losers

loser

[loo-zer]
noun
1.
a person, team, nation, etc., that loses: The visiting team was the loser in the series.
2.
Informal.
a.
a person who has been convicted of a misdemeanor or, especially, a felony: a two-time loser.
b.
a person who has failed at a particular activity: a loser at marriage.
c.
someone or something that is marked by consistently or thoroughly bad quality, performance, etc.: Don't bother to see that film, it's a real loser.
3.
Slang. a misfit, especially someone who has never or seldom been successful at a job, personal relationship, etc.

Origin:
1300–50; Middle English losere destroyer; see lose, -er1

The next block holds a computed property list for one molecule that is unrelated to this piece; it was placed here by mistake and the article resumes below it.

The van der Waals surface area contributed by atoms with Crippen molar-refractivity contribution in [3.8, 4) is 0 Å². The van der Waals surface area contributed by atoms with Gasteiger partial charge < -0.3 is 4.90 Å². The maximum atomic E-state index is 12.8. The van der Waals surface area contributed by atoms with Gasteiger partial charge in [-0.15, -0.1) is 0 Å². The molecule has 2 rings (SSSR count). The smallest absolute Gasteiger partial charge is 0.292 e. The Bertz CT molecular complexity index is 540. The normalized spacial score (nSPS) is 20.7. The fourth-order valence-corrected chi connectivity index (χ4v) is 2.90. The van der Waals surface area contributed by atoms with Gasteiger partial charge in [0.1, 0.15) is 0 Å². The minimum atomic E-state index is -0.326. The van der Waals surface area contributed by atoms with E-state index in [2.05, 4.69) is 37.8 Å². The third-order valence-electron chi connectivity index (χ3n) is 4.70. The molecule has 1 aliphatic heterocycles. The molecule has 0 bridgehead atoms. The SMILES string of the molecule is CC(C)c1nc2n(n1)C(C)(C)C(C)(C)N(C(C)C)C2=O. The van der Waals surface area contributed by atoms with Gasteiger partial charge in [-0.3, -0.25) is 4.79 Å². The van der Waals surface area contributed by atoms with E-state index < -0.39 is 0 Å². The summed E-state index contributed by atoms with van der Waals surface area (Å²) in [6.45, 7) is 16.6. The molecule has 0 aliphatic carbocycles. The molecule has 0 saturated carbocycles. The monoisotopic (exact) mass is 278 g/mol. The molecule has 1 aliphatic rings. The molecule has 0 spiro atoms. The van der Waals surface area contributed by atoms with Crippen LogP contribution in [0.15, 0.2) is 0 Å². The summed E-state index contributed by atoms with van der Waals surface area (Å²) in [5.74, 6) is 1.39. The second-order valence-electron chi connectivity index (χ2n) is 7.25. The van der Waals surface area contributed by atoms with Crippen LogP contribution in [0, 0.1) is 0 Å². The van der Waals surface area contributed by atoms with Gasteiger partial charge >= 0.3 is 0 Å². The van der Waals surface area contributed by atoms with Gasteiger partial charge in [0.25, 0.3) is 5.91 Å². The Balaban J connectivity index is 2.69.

nonloser, noun
Dictionary.com Unabridged
Based on the Random House Dictionary, © Random House, Inc. 2014.
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World English Dictionary
loser (ˈluːzə)
 
n
1.  a person or thing that loses
2.  a person or thing that seems destined to be taken advantage of, fail, etc: a born loser
3.  bridge a card that will not take a trick

Collins English Dictionary - Complete & Unabridged 10th Edition
2009 © William Collins Sons & Co. Ltd. 1979, 1986 © HarperCollins
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Etymonline
Word Origin & History

loser
"a destroyer," mid-14c., from lose (q.v.). Sense of "one who suffers loss" is from 1540s; meaning "horse that loses a race" is from 1902; "convicted criminal" is from 1912; "hapless person" is 1955 student slang.
Online Etymology Dictionary, © 2010 Douglas Harper
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